Putin sends his constitutional proposals to Parliament

MOSCOW (AP) — Russian President Vladimir Putin on Monday submitted to Parliament a package of constitutional amendments widely seen as an attempt to secure his grip on power well after his current term ends in 2024.

Putin first presented the proposed changes in his state-of-the-nation address last Wednesday, arguing they are intended to bolster the role of Parliament and strengthen democracy.

Kremlin critics have argued that they are intended to allow his rule for life.

The Kremlin-controlled Lower House, the State Duma, received a draft bill on constitutional proposals from the Kremlin and quickly scheduled the first of three required readings for tomorrow.Putin, 67, has been in power for more than 20 years, longer than any other Russian or Soviet leader since Josef Stalin, who led from 1924 until his death in 1953.

Under the law now in force, Putin must step down as President when his current term ends.

Russian President Vladimir Putin and New Russian Prime Minister Mikhail Mishustin attend a Security Council meeting at the Novo-Ogaryovo Residence in Moscow, Russia. PHOTO: AP

While proposing to give Parliament more say over Cabinet ministers’ appointment, Putin emphasised that the President should retain the power to dismiss the Prime Minister and Cabinet ministers and remain in charge of the Russian military and law enforcement agencies. That makes it unlikely that Putin could opt for shifting into the Prime Minister’s seat as some have speculated.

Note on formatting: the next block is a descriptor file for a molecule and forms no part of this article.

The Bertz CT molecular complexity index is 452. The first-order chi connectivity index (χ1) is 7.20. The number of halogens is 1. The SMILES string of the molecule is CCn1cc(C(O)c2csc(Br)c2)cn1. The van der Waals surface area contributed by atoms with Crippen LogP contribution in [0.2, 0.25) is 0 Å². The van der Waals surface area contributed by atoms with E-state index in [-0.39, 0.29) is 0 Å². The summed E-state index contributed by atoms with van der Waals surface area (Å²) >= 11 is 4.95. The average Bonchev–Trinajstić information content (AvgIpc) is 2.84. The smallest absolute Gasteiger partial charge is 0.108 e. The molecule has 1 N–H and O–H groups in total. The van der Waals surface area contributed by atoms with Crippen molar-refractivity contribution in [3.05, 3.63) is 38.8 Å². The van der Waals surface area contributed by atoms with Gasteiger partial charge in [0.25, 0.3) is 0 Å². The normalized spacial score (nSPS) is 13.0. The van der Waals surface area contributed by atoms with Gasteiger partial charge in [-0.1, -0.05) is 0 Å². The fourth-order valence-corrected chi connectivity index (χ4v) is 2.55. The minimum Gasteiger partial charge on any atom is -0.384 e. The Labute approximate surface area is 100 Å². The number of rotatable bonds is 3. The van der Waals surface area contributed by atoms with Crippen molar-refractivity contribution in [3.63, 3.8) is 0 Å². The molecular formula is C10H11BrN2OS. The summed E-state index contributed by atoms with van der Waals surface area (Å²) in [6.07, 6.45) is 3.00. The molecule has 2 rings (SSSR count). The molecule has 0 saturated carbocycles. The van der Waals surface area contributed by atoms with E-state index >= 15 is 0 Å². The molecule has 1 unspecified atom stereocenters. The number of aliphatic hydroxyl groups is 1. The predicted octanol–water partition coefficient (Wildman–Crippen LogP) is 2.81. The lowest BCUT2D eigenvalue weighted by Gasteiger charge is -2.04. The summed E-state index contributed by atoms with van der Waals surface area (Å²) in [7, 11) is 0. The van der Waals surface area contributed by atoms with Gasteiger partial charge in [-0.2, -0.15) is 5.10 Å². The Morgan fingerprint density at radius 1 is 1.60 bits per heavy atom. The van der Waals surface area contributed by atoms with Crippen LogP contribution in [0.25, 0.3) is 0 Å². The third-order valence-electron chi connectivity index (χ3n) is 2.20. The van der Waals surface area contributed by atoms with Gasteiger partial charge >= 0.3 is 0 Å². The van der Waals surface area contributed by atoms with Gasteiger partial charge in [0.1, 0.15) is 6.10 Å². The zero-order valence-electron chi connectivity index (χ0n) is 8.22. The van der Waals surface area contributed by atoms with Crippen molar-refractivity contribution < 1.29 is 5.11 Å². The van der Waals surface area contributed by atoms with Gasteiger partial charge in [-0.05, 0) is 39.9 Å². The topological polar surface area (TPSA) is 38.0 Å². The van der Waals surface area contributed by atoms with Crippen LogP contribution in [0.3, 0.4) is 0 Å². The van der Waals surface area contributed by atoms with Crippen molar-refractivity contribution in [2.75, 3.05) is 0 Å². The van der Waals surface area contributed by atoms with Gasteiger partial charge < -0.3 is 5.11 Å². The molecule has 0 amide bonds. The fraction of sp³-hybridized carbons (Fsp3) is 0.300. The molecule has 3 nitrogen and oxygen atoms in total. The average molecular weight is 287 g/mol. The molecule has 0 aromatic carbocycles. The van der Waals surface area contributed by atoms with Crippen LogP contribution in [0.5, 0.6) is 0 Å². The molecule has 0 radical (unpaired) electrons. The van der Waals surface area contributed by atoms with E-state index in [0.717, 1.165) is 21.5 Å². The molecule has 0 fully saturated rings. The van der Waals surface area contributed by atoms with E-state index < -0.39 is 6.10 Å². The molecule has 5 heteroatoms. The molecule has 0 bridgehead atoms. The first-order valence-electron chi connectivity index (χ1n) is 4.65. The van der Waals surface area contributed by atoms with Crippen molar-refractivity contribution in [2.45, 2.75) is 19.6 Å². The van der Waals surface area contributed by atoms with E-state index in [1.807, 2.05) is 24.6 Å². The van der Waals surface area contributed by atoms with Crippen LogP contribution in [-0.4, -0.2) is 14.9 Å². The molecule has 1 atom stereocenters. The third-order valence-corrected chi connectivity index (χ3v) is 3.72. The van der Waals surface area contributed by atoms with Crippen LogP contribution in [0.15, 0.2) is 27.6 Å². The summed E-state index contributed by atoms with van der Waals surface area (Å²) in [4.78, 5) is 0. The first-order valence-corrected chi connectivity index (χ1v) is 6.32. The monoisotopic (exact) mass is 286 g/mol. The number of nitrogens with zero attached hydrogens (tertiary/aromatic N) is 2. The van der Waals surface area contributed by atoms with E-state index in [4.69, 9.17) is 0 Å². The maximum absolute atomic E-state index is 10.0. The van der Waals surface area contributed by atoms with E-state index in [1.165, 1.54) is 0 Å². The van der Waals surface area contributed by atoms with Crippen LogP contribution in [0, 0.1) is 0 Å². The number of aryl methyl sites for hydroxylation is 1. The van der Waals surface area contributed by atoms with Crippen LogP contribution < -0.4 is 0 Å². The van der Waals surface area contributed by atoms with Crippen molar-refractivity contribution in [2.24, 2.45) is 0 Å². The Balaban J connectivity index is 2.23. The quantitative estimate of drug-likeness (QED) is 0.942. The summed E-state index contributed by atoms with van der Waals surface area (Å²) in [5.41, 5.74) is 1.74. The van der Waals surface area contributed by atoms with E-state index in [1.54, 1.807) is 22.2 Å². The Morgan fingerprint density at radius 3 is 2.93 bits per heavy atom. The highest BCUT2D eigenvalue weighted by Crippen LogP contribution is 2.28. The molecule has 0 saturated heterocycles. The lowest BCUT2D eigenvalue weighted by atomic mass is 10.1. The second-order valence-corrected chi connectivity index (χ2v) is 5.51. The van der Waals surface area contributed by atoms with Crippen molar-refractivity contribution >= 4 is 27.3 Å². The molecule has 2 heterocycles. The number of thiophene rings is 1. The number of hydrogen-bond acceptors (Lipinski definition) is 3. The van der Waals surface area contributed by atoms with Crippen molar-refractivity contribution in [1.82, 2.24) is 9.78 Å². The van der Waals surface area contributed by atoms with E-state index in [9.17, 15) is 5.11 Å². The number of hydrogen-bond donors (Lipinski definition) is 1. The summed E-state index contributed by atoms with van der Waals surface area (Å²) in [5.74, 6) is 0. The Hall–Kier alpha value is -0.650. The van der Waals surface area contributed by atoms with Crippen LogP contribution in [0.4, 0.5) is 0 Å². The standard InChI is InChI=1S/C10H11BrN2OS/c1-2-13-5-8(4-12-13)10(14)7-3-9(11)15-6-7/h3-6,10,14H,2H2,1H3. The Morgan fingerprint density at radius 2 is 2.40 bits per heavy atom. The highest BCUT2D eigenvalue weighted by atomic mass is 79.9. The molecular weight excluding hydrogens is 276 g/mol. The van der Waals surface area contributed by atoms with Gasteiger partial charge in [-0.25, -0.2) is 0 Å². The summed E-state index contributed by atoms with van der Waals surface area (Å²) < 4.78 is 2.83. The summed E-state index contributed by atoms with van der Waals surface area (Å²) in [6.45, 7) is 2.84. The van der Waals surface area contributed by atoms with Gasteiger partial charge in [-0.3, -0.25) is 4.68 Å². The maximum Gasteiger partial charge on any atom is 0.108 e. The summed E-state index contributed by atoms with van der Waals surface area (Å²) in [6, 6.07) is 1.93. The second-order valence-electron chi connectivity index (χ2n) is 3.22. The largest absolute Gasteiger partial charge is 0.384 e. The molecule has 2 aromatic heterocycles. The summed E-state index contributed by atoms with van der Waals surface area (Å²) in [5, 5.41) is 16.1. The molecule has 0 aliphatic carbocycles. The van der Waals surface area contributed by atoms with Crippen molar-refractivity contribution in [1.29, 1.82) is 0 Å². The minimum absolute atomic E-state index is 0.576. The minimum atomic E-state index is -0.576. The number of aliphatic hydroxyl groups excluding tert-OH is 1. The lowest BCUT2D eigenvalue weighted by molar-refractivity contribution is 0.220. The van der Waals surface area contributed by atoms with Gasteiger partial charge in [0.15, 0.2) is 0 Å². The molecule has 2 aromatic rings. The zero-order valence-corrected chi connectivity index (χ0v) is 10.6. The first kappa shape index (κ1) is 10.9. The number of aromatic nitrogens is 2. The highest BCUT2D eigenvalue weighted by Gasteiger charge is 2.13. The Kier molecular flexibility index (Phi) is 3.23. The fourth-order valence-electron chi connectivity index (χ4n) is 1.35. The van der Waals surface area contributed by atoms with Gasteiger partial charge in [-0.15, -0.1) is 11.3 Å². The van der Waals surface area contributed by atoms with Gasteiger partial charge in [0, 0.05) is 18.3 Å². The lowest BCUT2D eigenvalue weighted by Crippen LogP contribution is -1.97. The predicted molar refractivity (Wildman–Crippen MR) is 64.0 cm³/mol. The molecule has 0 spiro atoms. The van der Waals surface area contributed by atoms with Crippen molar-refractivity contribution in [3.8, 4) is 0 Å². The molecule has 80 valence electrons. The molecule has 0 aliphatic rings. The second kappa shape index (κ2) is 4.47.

The Kremlin bill also modifies the constitution to limit a President to two terms altogether, unlike the current version containing a limit of two consecutive terms. Putin served two Presidential terms in 2000-2008 and then shifted into the Prime Minister’s position to observe the term limit but effectively remained in charge while his associate Dmitry Medvedev served as a placeholder President in 2008-2012.

Medvedev obediently stepped down after to allow Putin reclaim the top job and move into premiership after amending the constitution to extend the President’s term from four years to six.

Immediately after proposing the constitutional changes, Putin last week fired Dmitry Medvedev, who had the job for eight years, and named Tax Chief Mikhail Mishustin to succeed him.

The Russian President is yet to appoint the new Cabinet.